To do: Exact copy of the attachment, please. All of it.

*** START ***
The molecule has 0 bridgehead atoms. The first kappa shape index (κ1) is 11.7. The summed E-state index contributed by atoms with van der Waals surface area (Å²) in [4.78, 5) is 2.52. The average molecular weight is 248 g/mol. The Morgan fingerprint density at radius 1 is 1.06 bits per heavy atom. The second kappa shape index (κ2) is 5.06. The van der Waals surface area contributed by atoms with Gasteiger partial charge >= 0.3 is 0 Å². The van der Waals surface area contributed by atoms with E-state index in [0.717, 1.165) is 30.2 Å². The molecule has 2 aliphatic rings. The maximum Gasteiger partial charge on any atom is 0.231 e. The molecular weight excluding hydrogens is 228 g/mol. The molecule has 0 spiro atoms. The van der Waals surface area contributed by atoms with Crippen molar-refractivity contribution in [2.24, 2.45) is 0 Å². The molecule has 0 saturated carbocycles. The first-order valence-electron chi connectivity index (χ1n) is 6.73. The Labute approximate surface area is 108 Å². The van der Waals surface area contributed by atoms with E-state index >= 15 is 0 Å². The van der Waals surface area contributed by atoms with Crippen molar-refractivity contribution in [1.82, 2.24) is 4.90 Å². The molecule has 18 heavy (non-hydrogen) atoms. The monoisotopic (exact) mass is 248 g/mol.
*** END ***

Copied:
The molecule has 0 bridgehead atoms. The first kappa shape index (κ1) is 11.7. The summed E-state index contributed by atoms with van der Waals surface area (Å²) in [4.78, 5) is 2.52. The average molecular weight is 248 g/mol. The Morgan fingerprint density at radius 1 is 1.06 bits per heavy atom. The second kappa shape index (κ2) is 5.06. The van der Waals surface area contributed by atoms with Gasteiger partial charge >= 0.3 is 0 Å². The van der Waals surface area contributed by atoms with E-state index in [0.717, 1.165) is 30.2 Å². The molecule has 2 aliphatic rings. The maximum Gasteiger partial charge on any atom is 0.231 e. The molecular weight excluding hydrogens is 228 g/mol. The molecule has 0 spiro atoms. The van der Waals surface area contributed by atoms with Crippen molar-refractivity contribution in [2.24, 2.45) is 0 Å². The molecule has 0 saturated carbocycles. The first-order valence-electron chi connectivity index (χ1n) is 6.73. The Labute approximate surface area is 108 Å². The van der Waals surface area contributed by atoms with E-state index >= 15 is 0 Å². The van der Waals surface area contributed by atoms with Crippen molar-refractivity contribution in [1.82, 2.24) is 4.90 Å². The molecule has 18 heavy (non-hydrogen) atoms. The monoisotopic (exact) mass is 248 g/mol.